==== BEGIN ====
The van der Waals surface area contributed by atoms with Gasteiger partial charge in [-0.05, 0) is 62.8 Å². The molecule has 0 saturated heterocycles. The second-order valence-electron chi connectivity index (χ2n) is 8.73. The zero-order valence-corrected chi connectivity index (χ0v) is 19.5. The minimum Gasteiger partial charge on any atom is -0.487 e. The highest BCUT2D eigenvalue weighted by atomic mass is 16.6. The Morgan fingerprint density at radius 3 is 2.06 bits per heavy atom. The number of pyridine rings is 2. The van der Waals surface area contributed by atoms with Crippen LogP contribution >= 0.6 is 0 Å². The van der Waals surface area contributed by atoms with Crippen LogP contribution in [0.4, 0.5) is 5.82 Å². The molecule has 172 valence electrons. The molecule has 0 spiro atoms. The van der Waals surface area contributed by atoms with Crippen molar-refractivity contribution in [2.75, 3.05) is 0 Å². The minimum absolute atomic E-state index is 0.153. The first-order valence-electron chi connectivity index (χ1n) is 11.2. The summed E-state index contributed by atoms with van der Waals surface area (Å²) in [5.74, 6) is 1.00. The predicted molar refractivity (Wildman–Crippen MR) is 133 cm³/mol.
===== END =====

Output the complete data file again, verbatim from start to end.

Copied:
The van der Waals surface area contributed by atoms with Gasteiger partial charge in [-0.05, 0) is 62.8 Å². The molecule has 0 saturated heterocycles. The second-order valence-electron chi connectivity index (χ2n) is 8.73. The zero-order valence-corrected chi connectivity index (χ0v) is 19.5. The minimum Gasteiger partial charge on any atom is -0.487 e. The highest BCUT2D eigenvalue weighted by atomic mass is 16.6. The Morgan fingerprint density at radius 3 is 2.06 bits per heavy atom. The number of pyridine rings is 2. The van der Waals surface area contributed by atoms with Crippen LogP contribution >= 0.6 is 0 Å². The van der Waals surface area contributed by atoms with Crippen LogP contribution in [0.4, 0.5) is 5.82 Å². The molecule has 172 valence electrons. The molecule has 0 spiro atoms. The van der Waals surface area contributed by atoms with Crippen molar-refractivity contribution in [2.75, 3.05) is 0 Å². The minimum absolute atomic E-state index is 0.153. The first-order valence-electron chi connectivity index (χ1n) is 11.2. The summed E-state index contributed by atoms with van der Waals surface area (Å²) in [5.74, 6) is 1.00. The predicted molar refractivity (Wildman–Crippen MR) is 133 cm³/mol.